Against the backdrop of the horrific May 9 terrorist bombing in Dagestan, the announcement of a U.S.-Russian deal to cut their respective arsenals of nuclear warheads by two-thirds and the creation of a new NATO-Russia Council, what was perhaps the most significant development in Russian politics last week–a series of comments made by Prime Minister Mikhail Kasyanov–seemed rather insignificant. Yet Kasyanov’s remarks shed light on what appear to be surprising changes in the balance of power (“na verhku”)–at the top of Russia’s political system.
On May 15, Kasyanov told the State Duma there would be no “breakthroughs” in the economy in the near future, saying that he supported “systematic, consistent work” to adapt the economy to legislative changes and innovations. A yearly economic growth rate of 6-8 percent was possible, he said–the higher figure being President Vladimir Putin’s preference–but only if the “necessary fundamentals” were created. What is more, there would be no “cardinal changes” in the organs of state power any time soon. Instead, Kasyanov said, reform of the state management bodies would continue to be conducted as a kind of “fine tuning.”
What was remarkable about the prime minister’s statements is that they blatantly flew in the face of demands his boss made earlier. Indeed, in April Putin had upbraided the cabinet for coming up with “insufficiently ambitious” economic projections positing growth over the next four years at 4-4.5 percent per year, not the 8-percent-plus annual growth rate that the head of state and his iconoclastic economic adviser, Andrei Illarionov, saw as necessary if Russia were to catch up with the West. Putin revisited the subject earlier this month, complaining that he had not yet seen the revised forecasts he had requested a month earlier. While the cabinet did come up with new, slightly higher numbers, they still projected rates nowhere close to what Putin wanted. Kasyanov’s comment about there being no plans to make “cardinal changes” in the organs of state power appeared to contradict completely the spirit, if not the letter of Putin’s April 18 State of the Nation speech, during which he said the country’s inefficient and corrupt state apparatus was the single biggest obstacle to economic growth.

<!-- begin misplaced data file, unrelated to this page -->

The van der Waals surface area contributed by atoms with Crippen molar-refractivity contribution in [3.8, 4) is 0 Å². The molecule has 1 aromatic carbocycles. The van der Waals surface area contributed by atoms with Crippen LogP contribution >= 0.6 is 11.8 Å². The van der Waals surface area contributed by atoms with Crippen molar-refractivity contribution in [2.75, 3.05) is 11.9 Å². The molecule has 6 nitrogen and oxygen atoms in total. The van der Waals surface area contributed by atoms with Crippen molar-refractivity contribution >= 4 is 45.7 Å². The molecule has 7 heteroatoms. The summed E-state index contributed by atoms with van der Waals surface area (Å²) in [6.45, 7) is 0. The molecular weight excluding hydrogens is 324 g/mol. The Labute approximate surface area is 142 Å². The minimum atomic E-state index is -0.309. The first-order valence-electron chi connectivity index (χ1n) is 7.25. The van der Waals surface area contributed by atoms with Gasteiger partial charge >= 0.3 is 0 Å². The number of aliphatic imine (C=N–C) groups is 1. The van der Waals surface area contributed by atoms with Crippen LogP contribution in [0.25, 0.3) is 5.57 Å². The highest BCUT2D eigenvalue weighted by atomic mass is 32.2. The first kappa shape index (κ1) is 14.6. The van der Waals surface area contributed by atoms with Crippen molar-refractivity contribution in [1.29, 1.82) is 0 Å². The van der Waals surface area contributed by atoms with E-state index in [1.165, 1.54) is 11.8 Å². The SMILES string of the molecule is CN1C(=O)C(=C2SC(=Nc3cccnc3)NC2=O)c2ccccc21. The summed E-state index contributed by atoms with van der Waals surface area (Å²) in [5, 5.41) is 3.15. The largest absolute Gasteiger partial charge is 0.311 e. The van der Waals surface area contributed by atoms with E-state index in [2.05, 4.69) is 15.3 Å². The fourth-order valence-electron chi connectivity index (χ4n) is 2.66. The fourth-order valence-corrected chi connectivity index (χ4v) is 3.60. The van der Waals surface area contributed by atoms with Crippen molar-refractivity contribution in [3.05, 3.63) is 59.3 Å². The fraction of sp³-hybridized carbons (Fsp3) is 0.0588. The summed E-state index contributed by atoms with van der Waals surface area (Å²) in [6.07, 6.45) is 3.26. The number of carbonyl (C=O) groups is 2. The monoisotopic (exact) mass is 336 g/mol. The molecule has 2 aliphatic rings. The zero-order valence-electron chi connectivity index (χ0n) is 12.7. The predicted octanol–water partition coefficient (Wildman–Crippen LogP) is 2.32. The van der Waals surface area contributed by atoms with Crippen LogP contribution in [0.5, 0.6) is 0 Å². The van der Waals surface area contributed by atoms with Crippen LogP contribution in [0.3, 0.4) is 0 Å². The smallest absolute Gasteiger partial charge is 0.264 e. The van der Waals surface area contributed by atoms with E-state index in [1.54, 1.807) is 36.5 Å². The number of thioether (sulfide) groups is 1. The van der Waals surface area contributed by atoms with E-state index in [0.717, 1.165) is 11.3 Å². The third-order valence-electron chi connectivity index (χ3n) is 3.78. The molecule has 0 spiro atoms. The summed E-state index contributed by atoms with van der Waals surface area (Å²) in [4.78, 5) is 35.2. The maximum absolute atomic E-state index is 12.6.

Yet, last week, even while the Russian media continued reporting the rumors that Kasyanov’s days as PM were numbered (these rumors have dogged him for virtually the entire two years he’s held the post), the prime minister not only contradicted the president in front of the lower house of parliament, but met with a group of oil barons to discuss the lifting of restrictions on oil exports and chaired a cabinet meeting devoted to the state of the country’s metallurgical industry. Kasyanov looked, as some observers noted, increasingly presidential.